“I was just looking for a warm meal somewhere”:
George W. Bush’s surprise first visit to American soldiers in Iraq
It was Thanksgiving in the United States, but it was November 27, 2003 near the coast of England, where the Pilgrims had set off for religious freedom centuries earlier. Darkness was not as good of a cover as the passengers on a 747 flying east had hoped. A British Airways pilot looked out his window and saw something that puzzled him. “Is that Air Force One?” wondered the pilot.
“No, it’s a Gulfstream 5,” said Colonel Mark Tillman of the United States Air Force. He was lying. It was Air Force One, and the official aircraft of the President of the United States was in the middle of one of the most secretive flights in history.
On board the plane was a skeleton crew of Secret Service agents, White House aides, a handful of reporters and photographers, National Security Adviser Condoleezza Rice, and the President, George W. Bush. Most Americans — even most members of the press and Secret Service — thought that the President was enjoying Thanksgiving dinner at his ranch near Crawford, Texas. As Thanksgiving dinner was served at Bush’s Prairie Chapel Ranch — a dinner that deputy Press Secretary Clair Buchan said would consist of “free range turkey, turkey cornbread dressing, chipotle sweet potatoes, mash potatoes, asparagus, Texas grapefruit, toasted walnuts, and green salad — that’s all one item — pumpkin pie, and Prairie Chapel pecan pie made with pecans from the President’s ranch” — the President was conspicuously absent from the dinner table. The First Lady, Laura Bush, was aware of the secret trip but Bush’s parents, former President George H.W. Bush and former First Lady Barbara Bush, had no idea why their son was missing from the dinner table.
Earlier that day, the President had slipped on a windbreaker and put on a baseball cap as he and the National Security Adviser hopped into a red SUV with tinted windows. A Presidential trip into Crawford while he was staying at the ranch usually required several dozen Secret Service agents and a long motorcade. Not only was this a downsized version of that, but the agents at the gates of Bush’s ranch didn’t even realize that the President was in the vehicle as they waved it through. Bush and Rice, with just a few Secret Service agents, headed to an airstrip in Waco. On Interstate 35 during his 45-minute drive to Waco, the President even got stuck in traffic — something he hadn’t experienced since before he was elected Governor of Texas in 1994.
As Bush and Rice made their way to the airstrip in Waco, several of Bush’s aides rounded up a few members of the press, including the Washington Post’s Mike Allen, Bloomberg’s Richard Keil, and five press photographers. When Dan Bartlett (the White House Communications Director), Blake Gottesman (the President’s personal aide), and Joe Hagin (the Deputy Chief of Staff who had been in charge of planning the top secret trip) informed the reporters that Bush was going to Baghdad, they thought it was a joke. The Iraq War was only 8 months old; Saddam Hussein was still a free man. Just a week earlier, a DHL cargo plane had been hit by a surface-to-air missile after taking off from Baghdad International Airport. Now, the President was heading to that very airport in the most recognizable aircraft in the world — a plane that literally has the President’s logo on the side of it. The press was sworn to secrecy as the President’s aides told them where to meet so that they could travel together to Waco to board Air Force One.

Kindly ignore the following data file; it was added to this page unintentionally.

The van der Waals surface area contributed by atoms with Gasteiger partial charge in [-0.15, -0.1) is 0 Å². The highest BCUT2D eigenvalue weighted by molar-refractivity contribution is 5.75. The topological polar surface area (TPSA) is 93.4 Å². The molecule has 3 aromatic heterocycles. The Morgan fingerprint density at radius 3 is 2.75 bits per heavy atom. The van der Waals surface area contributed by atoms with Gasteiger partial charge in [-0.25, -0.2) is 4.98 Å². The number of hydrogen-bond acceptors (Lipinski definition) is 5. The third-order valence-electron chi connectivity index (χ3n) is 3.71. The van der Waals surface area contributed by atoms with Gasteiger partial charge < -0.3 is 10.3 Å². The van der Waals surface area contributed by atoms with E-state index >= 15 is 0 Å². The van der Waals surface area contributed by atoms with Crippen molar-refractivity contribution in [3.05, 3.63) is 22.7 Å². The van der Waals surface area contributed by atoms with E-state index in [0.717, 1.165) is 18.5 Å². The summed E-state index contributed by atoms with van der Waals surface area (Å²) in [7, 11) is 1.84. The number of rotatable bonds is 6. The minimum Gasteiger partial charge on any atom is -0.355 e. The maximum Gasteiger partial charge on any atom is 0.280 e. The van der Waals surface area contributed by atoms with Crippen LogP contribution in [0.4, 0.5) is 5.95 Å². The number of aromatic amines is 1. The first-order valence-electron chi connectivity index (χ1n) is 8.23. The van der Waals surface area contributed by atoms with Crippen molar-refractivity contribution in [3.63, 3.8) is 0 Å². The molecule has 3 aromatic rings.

Air Force One was nearly empty as it flew across the United States and landed at its home base, Andrews Air Force Base, outside of Washington, D.C. The plane stopped in Washington to pick up a few more journalists and White House Chief of Staff Andrew Card. The journalists in Washington had all of their electronic equipment, from cameras to cell phones to pagers, confiscated so that they could not leak the news about the trip. They also were being taken to one of the most secretive places in the nation — the massive hangar at Andrews where Air Force One and its twin is kept. There are actually two 747s that are identical to one another, and the backup plane was completely fueled and ready-to-go when its twin arrived from Texas.
The engines on Air Force One were running when President Bush switched planes and the reporters caught their first glimpse of him. According to the Washington Post’s Mike Allen, the President cautioned the press about the trip’s secrecy: “The sound in the hangar was so loud that (the President) could not be heard, but he held his thumb and pinkie apart, and raised them to his ear, in the symbol of someone using a phone, and mouthed, ‘No calls, got it?’ He emphasized the point by crossing his arms back and forth in front of him. He made the ‘cut’ sign to his throat and mouthed again, ‘No calls.’”
Ten minutes later, Air Force One was in the air and the President was asleep almost before the plane started crossing the Atlantic Ocean. En route, reporters were given bulletproof vests and helmets as the plane raced across the Atlantic. After they were spotted by the British Airways pilot, Colonel Tillman headed into the cabin to notify Hagin, the trip director, who worriedly exclaimed, “Oh shit!” As Air Force One made its way towards Iraq, Hagin waited anxiously to hear if word leaked. A duty officer in the White House Situation Room was monitoring all news outlets worldwide; if the trip leaked before they reached Iraq, Hagin was going to turn the plane right back around.
On the ground at Baghdad International Airport, a detail of U.S. Army Special Forces waited on the tarmac for what they were told was the impending arrival of a “VIP”. They were not there for ceremonial reasons; merely protective ones. Baghdad International was a dangerous place and insurgents and terrorists needed no special reason to attempt to blow a plane out of the sky. The Special Forces soldiers hoped that the plane would land safely and they could get their “VIP” to the Green Zone as quickly and safely as possible.
Around 5:00 AM, Baghdad time, the lights inside of Air Force One were turned off and all of the shades on the plane’s windows were drawn. Colonel Tillman monitored Air Force One’s top-secret safety features — hoping not to use the evasive maneuvers and missile redirection flares that the plane is rumored to have. As the President’s plane touched down in Baghdad, the Special Forces soldiers on the tarmac were stunned — their VIP was the POTUS.